Remote technology has been around for years, but “hands-on” industries like medicine have been slow to implement it. COVID-19 changed all of that — possibly for good.
Emerging imaging technologies make it easier than ever to acquire and share medical information. Medical professionals can even use the patients’ smartphones to help diagnose and treat them. Learn about the emerging imaging technology in medicine and how it’s revolutionizing patient diagnosis and treatment as well as training doctors and surgeons in the 21st century.
The imaging technology behind our remote medicine revolution
The first generation of the iPhone released back in 2007 used a 2.0-megapixel (MP) rear-facing camera. Very primitive by today’s standards and not very useful. The latest iPhone release, the iPhone 12 Pro, uses a 12 MP camera with wide, ultra-wide, and telephoto lenses. It can record up to 4K video at 60 fps (frames per second), and competing smartphones offer similar qualities of images and video. This makes the smartphone the medical supercomputer in your pocket.
Remote Patient Monitoring (RPM) the medical diagnostic tool on your wrist
Not only can smartphones take high-resolution video and photos, but they can also serve as remote healthcare information gathering points. Through specially developed RPM applications, medical professionals can now remotely monitor patient vitals. Combined with wearable technology, such as Apple Watches or Fitbits, this can provide in-depth medical data about a patient’s heart rate, oxygen saturation, glucose levels, sleep patterns, and more. It’s predicted that 30 million US patients, 11.2% of the population, will use RPM tools by 2024.
Telehealth and the birth of virtual doctor’s office visits
COVID-19 has given many people experience with online medical appointments with doctors or certified nurse practitioners (CNPs) via video chats and other types of secure virtual office visits.
Telehealth is the use of digital information and communication technologies like computers and mobile devices to manage your healthcare and access services, such as:
- Virtual medical appointments: These allow medical professionals to schedule appointments using secure online video conferencing for situations where the patient cannot or does not need to appear for an appointment in person.
- Remote monitoring of health conditions: When used in combination with RPM technology, doctors and nurses can get a reasonably accurate assessment of patients’ current health and recommend better medications and treatment strategies.
- Electronic health record management: Patients and medical professionals can access, control, and maintain personal health information at any time using any web-enabled device, such as a smartphone, tablet, or computer.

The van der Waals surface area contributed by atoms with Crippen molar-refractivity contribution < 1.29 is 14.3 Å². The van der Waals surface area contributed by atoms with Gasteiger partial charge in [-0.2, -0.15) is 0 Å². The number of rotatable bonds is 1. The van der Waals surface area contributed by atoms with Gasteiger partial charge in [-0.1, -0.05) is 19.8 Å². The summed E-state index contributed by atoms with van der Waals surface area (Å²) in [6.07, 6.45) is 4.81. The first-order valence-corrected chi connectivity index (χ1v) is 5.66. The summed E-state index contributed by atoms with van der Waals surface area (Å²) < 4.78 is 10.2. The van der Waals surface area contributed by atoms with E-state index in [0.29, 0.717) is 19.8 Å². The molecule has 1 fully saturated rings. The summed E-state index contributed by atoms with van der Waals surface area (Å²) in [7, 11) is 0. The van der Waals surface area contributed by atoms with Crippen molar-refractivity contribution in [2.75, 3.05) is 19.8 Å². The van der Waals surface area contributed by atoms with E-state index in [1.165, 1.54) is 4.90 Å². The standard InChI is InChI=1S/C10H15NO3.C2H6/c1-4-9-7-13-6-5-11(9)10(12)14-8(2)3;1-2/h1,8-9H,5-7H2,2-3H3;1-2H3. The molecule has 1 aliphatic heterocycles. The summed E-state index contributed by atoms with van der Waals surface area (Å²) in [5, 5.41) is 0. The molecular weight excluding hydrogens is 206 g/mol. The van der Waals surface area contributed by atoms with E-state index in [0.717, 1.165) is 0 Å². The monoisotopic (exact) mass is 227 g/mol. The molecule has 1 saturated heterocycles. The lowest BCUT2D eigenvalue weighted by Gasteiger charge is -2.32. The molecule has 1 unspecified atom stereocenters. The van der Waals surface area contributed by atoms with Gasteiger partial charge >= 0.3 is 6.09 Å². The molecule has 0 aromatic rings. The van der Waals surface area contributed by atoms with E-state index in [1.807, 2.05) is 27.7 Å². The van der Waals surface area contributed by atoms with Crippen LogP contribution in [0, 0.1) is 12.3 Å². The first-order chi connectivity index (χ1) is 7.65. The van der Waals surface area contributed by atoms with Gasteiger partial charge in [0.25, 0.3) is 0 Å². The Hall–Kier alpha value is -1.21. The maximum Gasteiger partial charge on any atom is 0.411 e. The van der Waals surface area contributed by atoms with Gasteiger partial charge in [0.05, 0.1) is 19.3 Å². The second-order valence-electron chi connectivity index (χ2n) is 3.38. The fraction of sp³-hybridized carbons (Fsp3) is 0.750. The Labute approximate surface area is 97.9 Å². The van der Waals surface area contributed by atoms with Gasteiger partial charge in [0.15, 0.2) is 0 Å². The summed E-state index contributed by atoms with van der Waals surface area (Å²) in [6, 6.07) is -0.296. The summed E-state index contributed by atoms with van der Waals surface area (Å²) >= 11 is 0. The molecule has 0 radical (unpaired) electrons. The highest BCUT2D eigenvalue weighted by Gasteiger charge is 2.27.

- Peer medical consultation: Medical professionals can share a patient’s in-depth medical information, including doctor’s notes, treatment plans, test results, health scans (such as x-rays, MRIs, CT scans, and more), and more. The video conference capabilities of many of the online tools allow medical professionals to consult and work as a team to provide high-quality patient care.
Imaging technology is the core of remote medicine practice
The emergence of advanced medical imaging technology — not to mention image sharing and storage — has made it easier than ever to capture patient information such as x-ray, CT scans, MRIs, etc., and get them to the people who need to see them, while remaining HIPAA compliant and protecting patient privacy.
For applications such as DICOM Director’s Share XP, it is easy to transmit imaging to patients, physicians, or other practitioners who must review these files to ensure the best patient outcomes. When you combine this with high-speed internet networks, critical patient information can be shared instantly.
The rise of cloud-based image storage and sharing technologies have also helped improve patient care in many ways, including:
- Delivering healthcare services to rural and underserved communities: Rural populations have poor access to healthcare. Doctors, especially specialists, have limited areas in which they practice, but by using telemedicine, primary care doctors on-location can consult with specialists anywhere in the world.
- Supporting the operating room: High-resolution image feeds from operating room cameras can train new surgeons or guide a surgeon in a remote area through a complex operation in real-time.
- Delivering high-resolution scans and tests instantly: The days of hand carrying your films between the x-ray technician and your doctor are gone. Cloud-based solutions like Share XR allow medical personnel to transfer high-resolution images immediately to others on the patient care team or attach them to a patient’s electronic medical record.
- Enhancing productivity at home: Healthcare professionals exposed to COVID-19 who were asymptomatic or not severely affected by the virus could continue to provide care through the use of telehealth applications. This may provide opportunities to allow medical professionals who are pregnant, disabled, or physically limited in some other way to help patients while improving the healthcare worker’s quality of life.
- Saves hospitals and healthcare facilities money: The use of telehealth applications allows medical practitioners to work from home for some tasks, which frees up facility office space, provides access to doctors and nurses who work outside of the area, and creates training and collaboration opportunities online instead of traveling to in-person training events each year.
These are just a few ways that digital imaging facilitates remote healthcare and can benefit both providers and patients.
Bring your facility up to the cutting edge of digital imaging technology with DICOM Director’s suite of secure storage and sharing tools. For more information, fill out our simple online contact form, or give us a call at 1 (203) 823-9945.